- The Washington Times - Wednesday, May 9, 2007

LONDON — Ask Robert Carlyle what’s the scariest scene in the new thriller “28 Weeks Later,” and he responds with the diciest moment for his character.

There isn’t a flesh-eating zombie in the frame.

It’s probably why the filmmakers, creating a sequel to the 2002 horror hit “28 Days Later,” hired Mr. Carlyle in the first place. The movie lacks a marquee name, unless you consider the franchise the “star” — so why not grab a respected actor to ground what otherwise could be a pretty hokey story?

In the new feature, Mr. Carlyle plays a father of two who makes some regrettable moral choices while England recovers from an epidemic that nearly wiped out the population — a rage outbreak that turned everyday people into flesh-eating monsters. He’s part of a wave of residents trying to resettle their homeland.

Plenty pivots on not just the horror aspects of the feature, but the nuclear family that Mr. Carlyle’s character heads.

The Scotland native went into the project knowing it wasn’t just another gorefest, or ATM machine, for that matter.

“There’s no way Danny [Boyle] would just throw out a sequel,” Mr. Carlyle says of the film’s executive producer and director of “28 Days Later.” Mr. Carlyle knows plenty about Mr. Boyle’s motivations. He worked with the director previously on 1996’s “Trainspotting” and 2000’s “The Beach” and says he would film a sequel to the former “in a heartbeat” if it ever happens.

“Nothing surprises me that Danny does,” he says, adding that the director pitched in with “28 Weeks Later,” going so far as to film parts of the taut opening sequence.

Mr. Carlyle, compact and composed during junket interviews on behalf of the new film, liberally drops the “f-bomb” during the chat. It sounds almost whimsical in his heavy Scottish brogue.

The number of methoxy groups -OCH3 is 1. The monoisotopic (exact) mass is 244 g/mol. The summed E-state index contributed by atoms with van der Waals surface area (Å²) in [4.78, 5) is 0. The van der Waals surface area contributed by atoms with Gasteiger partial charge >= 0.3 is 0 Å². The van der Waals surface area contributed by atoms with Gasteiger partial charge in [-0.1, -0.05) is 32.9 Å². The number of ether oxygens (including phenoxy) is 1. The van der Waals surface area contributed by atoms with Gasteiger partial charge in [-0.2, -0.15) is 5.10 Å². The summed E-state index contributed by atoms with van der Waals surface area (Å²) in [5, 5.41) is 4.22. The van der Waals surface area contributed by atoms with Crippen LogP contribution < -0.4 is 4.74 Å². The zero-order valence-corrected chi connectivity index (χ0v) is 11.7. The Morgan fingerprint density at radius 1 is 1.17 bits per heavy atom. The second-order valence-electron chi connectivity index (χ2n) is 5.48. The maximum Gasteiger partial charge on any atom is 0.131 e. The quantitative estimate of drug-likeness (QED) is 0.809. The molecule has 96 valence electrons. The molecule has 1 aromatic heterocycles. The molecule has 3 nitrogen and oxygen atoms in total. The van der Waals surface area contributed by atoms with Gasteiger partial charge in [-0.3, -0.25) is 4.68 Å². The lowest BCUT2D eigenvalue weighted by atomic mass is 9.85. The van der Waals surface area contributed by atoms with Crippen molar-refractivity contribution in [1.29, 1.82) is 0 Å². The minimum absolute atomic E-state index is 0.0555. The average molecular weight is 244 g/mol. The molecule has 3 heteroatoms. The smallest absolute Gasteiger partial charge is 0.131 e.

British audiences first got to know Mr. Carlyle from a series of television projects, a list that includes “Cracker” (1994) and “Safe” (1993).

Stateside crowds found out about him via “Trainspotting,” in which he played the psychopathic Begbie. Subsequent roles would lean heavily on his penchant for the dark side, but his talent proved potent enough to escape any typecasting straitjacket.

The 1997 comedy smash “The Full Monty” announced he was more than just a snarl for hire, but he doesn’t shirk from dark roles; witness his high-profile part as the villain in the 1999 Bond feature “The World Is Not Enough” or the bleaker moments in his latest feature.

“28 Weeks Later” director Juan Carlos Fresnadillo says Mr. Carlyle was the first actor he turned to when casting time came around.

“He understands very well the character and played this kind of anti-hero before, someone who in a moment in his life decided to follow his survivor instincts more than love,” Mr. Fresnadillo says, alluding to a key scene early in the film.

For “Later,” Mr. Carlyle shared the spotlight with two teen actors, Imogen Poots and newcomer Mackintosh Muggleton.

“Kids can humble you. They don’t second-guess. They don’t think about it too much. You can learn from them,” says Mr. Carlyle, who, despite working nonstop since the early 1990s, admits his next acting gig could always be his last.

We can chalk up such talk to a blend of actorly pragmatism and self-deprecation because he already knows he’ll star in the 2008 feature “The Meat Trade.” The film is based on an actual body-snatching incident in the 1800s.

He also may shoot a buddy movie about the asexual bond between two men in their 40s.

“It’s a love story with one man’s love for another man. It’s low-budget, so it’s probably gonna happen,” he says.

The actor, who briefly attended the Royal Scottish Academy for Music and Drama at the start of his career, says he has long idolized some of England’s best actors from his formative years, such as Albert Finney and Richard Harris.

Films such as “Saturday Night and Sunday Morning” and “Loneliness of the Long Distance Runner” “spoke to me, even when I was younger, even before I knew what a film was,” he says.

Today, with Mr. Carlyle’s work ping-ponging from British to U.S. features, he still relishes the sense of time and place evoked by those specifically British pieces.

“That’s not to say you can’t get that when you’re working with American films for the American market,” he says, “but it’s a different sensibility, and there’s less room for that.”



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